But these younger survivors have unique needs because “their lives are interrupted at a time when there is a lot of rapid emotional and psychological growth,” Dr. Zebrack said. “Re-engagement in work, school, and relationships with friends will be much more challenging for them than for people diagnosed with cancer when they are older and in later stages of life.”

Acceptance and Commitment Therapy for Fear of Recurrence

One approach that could help cancer survivors cope with distress is a newer form of cognitive behavioral therapy called acceptance and commitment therapy, or ACT. 

“ACT supports survivors in figuring out what they can change by taking specific actions consistent with their values, yet recognizing the parts of their experience they can’t change,” explained clinical psychologist Shelley Johns, Psy.D., of the Regenstrief Institute and the Indiana University Melvin and Bren Simon Comprehensive Cancer Center. 

For instance, she said, cancer survivors may always have concerns that the cancer will come back, but ACT can teach skills that help them “live with greater ease with those unchangeable realities.”

In a recent pilot study, Dr. Johns and her colleagues tested whether ACT could help breast cancer survivors better manage their fears of recurrence. Women in the study were randomly assigned to receive either 6 weeks of group-based ACT, a six-session survivorship education workshop, or a 30-minute group coaching session with a booklet on life after cancer treatment.

Six months after the intervention, participants in the ACT group reported greater reductions in the severity of their fear of recurrence than women in the other two groups. ACT also reduced anxiety and symptoms of depression at the 6-month follow-up point and improved survivors’ quality of life more than the other interventions, Dr. Johns said.

With ACT, she continued, “we offer coping skills so that fear is no longer ‘driving the car’ in survivors’ lives. The fear may still be in the car, yet it can ride in the back seat, while survivors keep their hands on the wheel and drive in their preferred direction.” These skills include pursuing meaningful activities, focusing on the present moment (mindfulness), and being kinder to yourself.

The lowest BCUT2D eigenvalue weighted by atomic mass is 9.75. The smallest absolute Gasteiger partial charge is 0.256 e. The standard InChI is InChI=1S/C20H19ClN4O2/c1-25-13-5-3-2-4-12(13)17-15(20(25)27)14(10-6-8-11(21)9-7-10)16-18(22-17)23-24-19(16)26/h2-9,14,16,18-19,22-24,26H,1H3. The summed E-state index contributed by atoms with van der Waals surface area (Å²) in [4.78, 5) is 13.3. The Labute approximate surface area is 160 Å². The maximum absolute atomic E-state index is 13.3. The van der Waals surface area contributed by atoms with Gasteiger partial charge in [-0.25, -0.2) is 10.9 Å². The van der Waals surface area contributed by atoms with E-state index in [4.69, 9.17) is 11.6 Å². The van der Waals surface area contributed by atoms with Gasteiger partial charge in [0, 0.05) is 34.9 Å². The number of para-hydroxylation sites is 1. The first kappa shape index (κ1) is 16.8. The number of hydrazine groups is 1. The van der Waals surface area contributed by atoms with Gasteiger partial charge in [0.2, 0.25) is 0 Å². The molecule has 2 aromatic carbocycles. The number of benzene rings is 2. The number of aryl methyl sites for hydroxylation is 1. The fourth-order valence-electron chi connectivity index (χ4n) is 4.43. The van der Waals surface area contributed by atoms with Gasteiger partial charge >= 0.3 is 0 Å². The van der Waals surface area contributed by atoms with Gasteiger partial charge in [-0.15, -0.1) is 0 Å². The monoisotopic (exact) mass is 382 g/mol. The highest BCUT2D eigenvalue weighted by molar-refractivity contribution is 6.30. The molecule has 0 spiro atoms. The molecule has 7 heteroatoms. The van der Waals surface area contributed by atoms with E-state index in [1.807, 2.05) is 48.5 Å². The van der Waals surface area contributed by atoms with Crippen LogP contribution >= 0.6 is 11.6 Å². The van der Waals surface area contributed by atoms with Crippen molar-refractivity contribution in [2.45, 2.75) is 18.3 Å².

Storytelling to Help Survivors and Caregivers Cope with Distress

Addressing the needs of caregivers is another important area of research, Dr. Mayer said, as studies show that spouses and partners of cancer survivors are also more prone to anxiety than other people and may have their own health issues.

Health communication and behavioral scientist Wonsun (Sunny) Kim, Ph.D., of Arizona State University Edson College of Nursing and Health Innovation, is studying the effectiveness of a 4-week web-based digital storytelling approach to help both patients with cancer undergoing hematopoietic stem cell transplantation (HSCT) and their caregivers.

In an ongoing clinical trial, her team is investigating whether viewing personal, emotionally engaging “digital stories” told by other HSCT survivors and their caregivers during a 3-day digital storytelling workshop can help them cope with psychosocial distress, such as depression, anxiety, and social isolation. 

“We encourage patients and caregivers to watch the digital stories together and discuss not just the story itself but also the emotions they felt” while watching, Dr. Kim said. Study participants are being followed for 3 months to learn whether the series of stories helps them talk with loved ones about how they are feeling, and thereby improve their emotional well-being. Patients and caregivers may not talk to each other about feelings such as anxiety “because they don’t want to worry the other person,” Dr. Kim noted.

If the approach is successful, she hopes to do a longer follow-up study to examine the effectiveness of the narrative-based digital storytelling approach for optimizing patient and caregiver psychosocial well-being during and after a transplant.

Additionally, she said, “The storytelling approach has broad applicability to other cancer types and other points in the cancer journey, depending on how we design the storytelling workshop” where the videos are made.

Exercising Together for Better Mental Health

At Oregon Health and Science University’s Knight Cancer Institute, exercise scientist Kerri Winters-Stone, Ph.D., is studying the effects of partnered exercise training on the physical and mental health and relationship quality of couples (survivors and their partners) coping with cancer. 

“Cancer affects each partner’s physical and mental health and puts a strain on their relationship. It’s like a triple threat,” Dr. Winters-Stone said in a video being used to recruit study participants.

The Exercising Together trial is designed to learn whether and how exercise can benefit prostate, breast, or colorectal cancer survivors and their partners. Participants will be randomly assigned to exercise twice a week for 6 months in one of three groups: partnered exercise classes in a group setting, separate survivor and partner exercise classes in a group setting, or home-based, unsupervised, separate exercise for survivors and their partners.